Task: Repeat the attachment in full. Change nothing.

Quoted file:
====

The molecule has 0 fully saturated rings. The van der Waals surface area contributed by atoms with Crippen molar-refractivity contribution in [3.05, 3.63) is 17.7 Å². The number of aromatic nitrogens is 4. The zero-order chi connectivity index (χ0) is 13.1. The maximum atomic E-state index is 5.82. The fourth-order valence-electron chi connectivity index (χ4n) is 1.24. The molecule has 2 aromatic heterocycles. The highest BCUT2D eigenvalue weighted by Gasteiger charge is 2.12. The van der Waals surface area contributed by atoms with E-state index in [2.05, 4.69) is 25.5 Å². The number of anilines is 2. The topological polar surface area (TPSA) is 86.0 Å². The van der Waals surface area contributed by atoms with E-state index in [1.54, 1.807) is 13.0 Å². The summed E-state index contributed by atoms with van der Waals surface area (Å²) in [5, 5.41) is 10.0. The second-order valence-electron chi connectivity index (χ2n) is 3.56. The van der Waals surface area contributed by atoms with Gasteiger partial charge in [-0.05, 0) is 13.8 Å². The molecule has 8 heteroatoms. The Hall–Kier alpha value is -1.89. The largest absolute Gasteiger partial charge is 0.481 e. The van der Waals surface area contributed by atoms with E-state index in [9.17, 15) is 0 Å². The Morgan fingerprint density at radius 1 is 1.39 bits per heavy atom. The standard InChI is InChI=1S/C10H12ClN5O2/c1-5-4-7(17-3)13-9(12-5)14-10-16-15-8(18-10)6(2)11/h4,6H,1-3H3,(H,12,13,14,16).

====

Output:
The molecule has 0 fully saturated rings. The van der Waals surface area contributed by atoms with Crippen molar-refractivity contribution in [3.05, 3.63) is 17.7 Å². The number of aromatic nitrogens is 4. The zero-order chi connectivity index (χ0) is 13.1. The maximum atomic E-state index is 5.82. The fourth-order valence-electron chi connectivity index (χ4n) is 1.24. The molecule has 2 aromatic heterocycles. The highest BCUT2D eigenvalue weighted by Gasteiger charge is 2.12. The van der Waals surface area contributed by atoms with E-state index in [2.05, 4.69) is 25.5 Å². The number of anilines is 2. The topological polar surface area (TPSA) is 86.0 Å². The van der Waals surface area contributed by atoms with E-state index in [1.54, 1.807) is 13.0 Å². The summed E-state index contributed by atoms with van der Waals surface area (Å²) in [5, 5.41) is 10.0. The second-order valence-electron chi connectivity index (χ2n) is 3.56. The van der Waals surface area contributed by atoms with Gasteiger partial charge in [-0.05, 0) is 13.8 Å². The molecule has 8 heteroatoms. The Hall–Kier alpha value is -1.89. The largest absolute Gasteiger partial charge is 0.481 e. The van der Waals surface area contributed by atoms with E-state index in [9.17, 15) is 0 Å². The Morgan fingerprint density at radius 1 is 1.39 bits per heavy atom. The standard InChI is InChI=1S/C10H12ClN5O2/c1-5-4-7(17-3)13-9(12-5)14-10-16-15-8(18-10)6(2)11/h4,6H,1-3H3,(H,12,13,14,16).